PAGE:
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Timothy B. Lee

Timothy B. Lee

Timothy B. Lee covers technology policy, including copyright and patent law, telecom regulation, privacy, and free speech. He also writes about the economics of technology. He has previously written for Ars Technica and Forbes. You can follow him on Twitter or send him email.

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Andrea Peterson

Andrea Peterson covers technology policy for The Washington Post, with an emphasis on cybersecurity, consumer privacy, transparency, surveillance and open government. She also delves into the societal impacts of technology access and how innovation is intertwined with cultural development.

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Posted at 02:56 PM ET, 03/05/2012

The Circuit: FCC markup, do not track, Schumer calls for FTC investigation of Android/iPhone

FCC markup: The House Energy and Commerce committee will begin markup on three bills Monday, including the two aimed at reforming processes at the Federal Communications Commission.

The bills, which Republicans say will improve transparency and accountability at the FCC, would restrict the kinds of conditions the agency can impose on mergers, would codify the agency’s informal “shot clock” and require the agency to provide cost/benefit analyses of proposed regulations.

Do not track: The Article 29 Working Party, the European committee convened to examine privacy issues, publicly released a letter Monday asking online advertisers in Europe to work with the World Wide Web Consortium (W3C) as the advertising community develops industry standards on best practices for online behavioral advertising.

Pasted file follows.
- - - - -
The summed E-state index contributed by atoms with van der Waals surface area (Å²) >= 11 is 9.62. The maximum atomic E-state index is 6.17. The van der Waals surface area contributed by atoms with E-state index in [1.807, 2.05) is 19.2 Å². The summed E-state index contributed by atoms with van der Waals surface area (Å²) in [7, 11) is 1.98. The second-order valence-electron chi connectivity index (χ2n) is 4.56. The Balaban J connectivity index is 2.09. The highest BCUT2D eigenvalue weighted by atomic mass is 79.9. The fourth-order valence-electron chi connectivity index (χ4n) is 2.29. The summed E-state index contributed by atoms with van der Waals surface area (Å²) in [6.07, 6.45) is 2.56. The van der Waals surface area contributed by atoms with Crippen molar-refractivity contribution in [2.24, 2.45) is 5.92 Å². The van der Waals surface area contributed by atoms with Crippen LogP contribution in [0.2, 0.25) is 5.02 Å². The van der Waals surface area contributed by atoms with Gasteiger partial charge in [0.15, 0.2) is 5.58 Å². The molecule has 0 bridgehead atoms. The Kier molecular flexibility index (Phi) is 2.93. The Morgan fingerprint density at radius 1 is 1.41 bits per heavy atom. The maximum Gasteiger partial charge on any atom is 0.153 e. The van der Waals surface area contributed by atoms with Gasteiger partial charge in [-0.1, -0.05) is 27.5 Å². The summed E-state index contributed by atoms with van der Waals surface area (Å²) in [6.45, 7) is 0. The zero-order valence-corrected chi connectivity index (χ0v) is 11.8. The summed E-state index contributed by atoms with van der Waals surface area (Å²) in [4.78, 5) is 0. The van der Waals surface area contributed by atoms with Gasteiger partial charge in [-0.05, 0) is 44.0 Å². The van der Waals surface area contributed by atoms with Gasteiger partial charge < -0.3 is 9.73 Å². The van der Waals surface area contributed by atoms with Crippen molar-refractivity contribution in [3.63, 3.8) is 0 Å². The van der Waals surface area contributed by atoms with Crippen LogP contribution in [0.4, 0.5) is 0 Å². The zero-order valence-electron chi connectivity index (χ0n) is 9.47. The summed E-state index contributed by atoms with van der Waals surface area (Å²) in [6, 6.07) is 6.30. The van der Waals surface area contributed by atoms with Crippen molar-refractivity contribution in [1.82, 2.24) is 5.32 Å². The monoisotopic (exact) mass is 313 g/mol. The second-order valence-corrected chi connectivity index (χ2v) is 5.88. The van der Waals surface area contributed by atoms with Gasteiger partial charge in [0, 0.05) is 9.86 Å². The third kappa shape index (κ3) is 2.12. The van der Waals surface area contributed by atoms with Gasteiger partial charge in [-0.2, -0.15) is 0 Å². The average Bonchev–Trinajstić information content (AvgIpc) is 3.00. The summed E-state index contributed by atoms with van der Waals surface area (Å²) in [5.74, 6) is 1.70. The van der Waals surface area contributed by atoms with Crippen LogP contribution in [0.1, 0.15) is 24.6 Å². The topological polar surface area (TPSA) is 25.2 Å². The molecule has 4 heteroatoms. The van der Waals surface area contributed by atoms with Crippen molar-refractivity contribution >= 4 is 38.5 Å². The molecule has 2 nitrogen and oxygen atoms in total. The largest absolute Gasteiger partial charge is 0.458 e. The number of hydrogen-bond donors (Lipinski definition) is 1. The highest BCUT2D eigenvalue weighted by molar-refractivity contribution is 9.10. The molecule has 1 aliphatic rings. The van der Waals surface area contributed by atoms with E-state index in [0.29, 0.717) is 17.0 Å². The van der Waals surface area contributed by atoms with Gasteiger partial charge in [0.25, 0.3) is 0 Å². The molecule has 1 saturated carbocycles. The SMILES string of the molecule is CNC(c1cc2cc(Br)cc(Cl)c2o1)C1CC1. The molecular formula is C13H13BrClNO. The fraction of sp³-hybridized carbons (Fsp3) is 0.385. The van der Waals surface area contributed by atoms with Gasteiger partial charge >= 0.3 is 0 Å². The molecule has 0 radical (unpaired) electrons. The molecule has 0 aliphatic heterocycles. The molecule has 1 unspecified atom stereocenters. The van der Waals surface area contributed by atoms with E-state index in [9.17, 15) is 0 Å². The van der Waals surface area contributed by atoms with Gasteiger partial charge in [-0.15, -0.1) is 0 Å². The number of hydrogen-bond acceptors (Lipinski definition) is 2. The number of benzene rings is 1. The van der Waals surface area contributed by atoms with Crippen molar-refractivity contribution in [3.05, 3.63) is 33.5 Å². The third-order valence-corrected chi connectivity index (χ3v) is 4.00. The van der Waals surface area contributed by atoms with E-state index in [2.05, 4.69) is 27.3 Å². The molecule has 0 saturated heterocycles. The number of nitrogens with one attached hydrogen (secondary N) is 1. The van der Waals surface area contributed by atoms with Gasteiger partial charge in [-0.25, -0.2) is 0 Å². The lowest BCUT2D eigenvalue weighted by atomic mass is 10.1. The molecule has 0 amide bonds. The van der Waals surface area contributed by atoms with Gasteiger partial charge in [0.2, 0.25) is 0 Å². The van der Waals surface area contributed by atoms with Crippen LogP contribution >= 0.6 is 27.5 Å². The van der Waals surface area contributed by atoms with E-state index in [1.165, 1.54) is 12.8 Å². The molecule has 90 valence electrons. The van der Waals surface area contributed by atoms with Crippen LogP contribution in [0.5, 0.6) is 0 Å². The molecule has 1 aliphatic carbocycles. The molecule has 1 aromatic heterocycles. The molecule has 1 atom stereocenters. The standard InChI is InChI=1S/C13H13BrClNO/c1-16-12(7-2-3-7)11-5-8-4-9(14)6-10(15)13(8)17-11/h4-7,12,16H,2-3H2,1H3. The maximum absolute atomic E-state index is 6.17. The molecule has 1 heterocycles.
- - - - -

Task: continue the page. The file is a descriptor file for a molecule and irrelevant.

“The Article 29 Working Party welcomes your willingness to maintain a constructive and substantive dialogue shown in your letter of 17 January 2012 and appreciates your explanations,” working party Chairman Jacob Kohnstamm wrote in the letter, before saying that the industry approach “does not meet the consent and information requirements of the revised ePrivacy Directive.”

In the United States, the Obama administration recently released an online privacy bill of rights that did not include a do-not-track measure but also relies on industry self-regulation, which would be subject to some Federal Trade Commission enforcement.

Schumer calls on FTC to investigate Apple, Google: Sen. Chuck Schumer (D-N.Y.) has called on the FTC to investigate Apple and Google after reports that smartphone and tablet apps could pick up more data from consumer’s phones than they realize.

Late last month, the Path journaling app landed in hot water when it was revealed that the app was picking up the contact information on users’ phones. Other reports have indicated that some apps have access to users’ photos. Reuters reported that Schumer wrote to the agency, saying that Apple and Google should be required to protect users’ private content.

Verizon: In a filing late Friday, Verizon asked the FCC to approve its deal with cable companies that would give the telecommunications giant more spectrum. Verizon and the cable companies — including Comcast and Time Warner — also entered into a cross-licensing agreement to sell each other’s services.

Critics of the deal said that the FCC should consider the cross-marketing and spectrum sale as the same transaction, while Verizon has said the deals, announced in the same release, are separate.

“The argument from Comcast and partners that the FCC should stay out of the joint marketing deals with the country's largest cellular company is, frankly, absurd,” said Public Knowledge’s legal director Harold Feld in a statement.  “The cross-marketing deals are as much a part of this deal as the spectrum — announced together in the same release, offered to other cable companies.” 

Yahoo restructuring?: Yahoo’s new chief executive, Scott Thompson, is reportedly preparing to overhaul the structure at the Internet giant, which could include thousands of layoffs.

That’s the latest report from All Things Digital’s Kara Swisher, who cites “multiple sources both inside and outside” the company.

The layoffs, the report said, will be targeted at Yahoo’s product teams, and the ax may also fall on the company’s public relations and research teams. Sources told Swisher that the effort is being led by Thompson, who was appointed as the company’s CEO in January.

In a statement, Yahoo spokeswoman Dana Lengkeek said, “As we have indicated, our leadership is engaged in a process that will generate significant strategic change at Yahoo, but final decisions have not yet been made at this point.  Beyond that, we will not comment.”

By  |  02:56 PM ET, 03/05/2012

 
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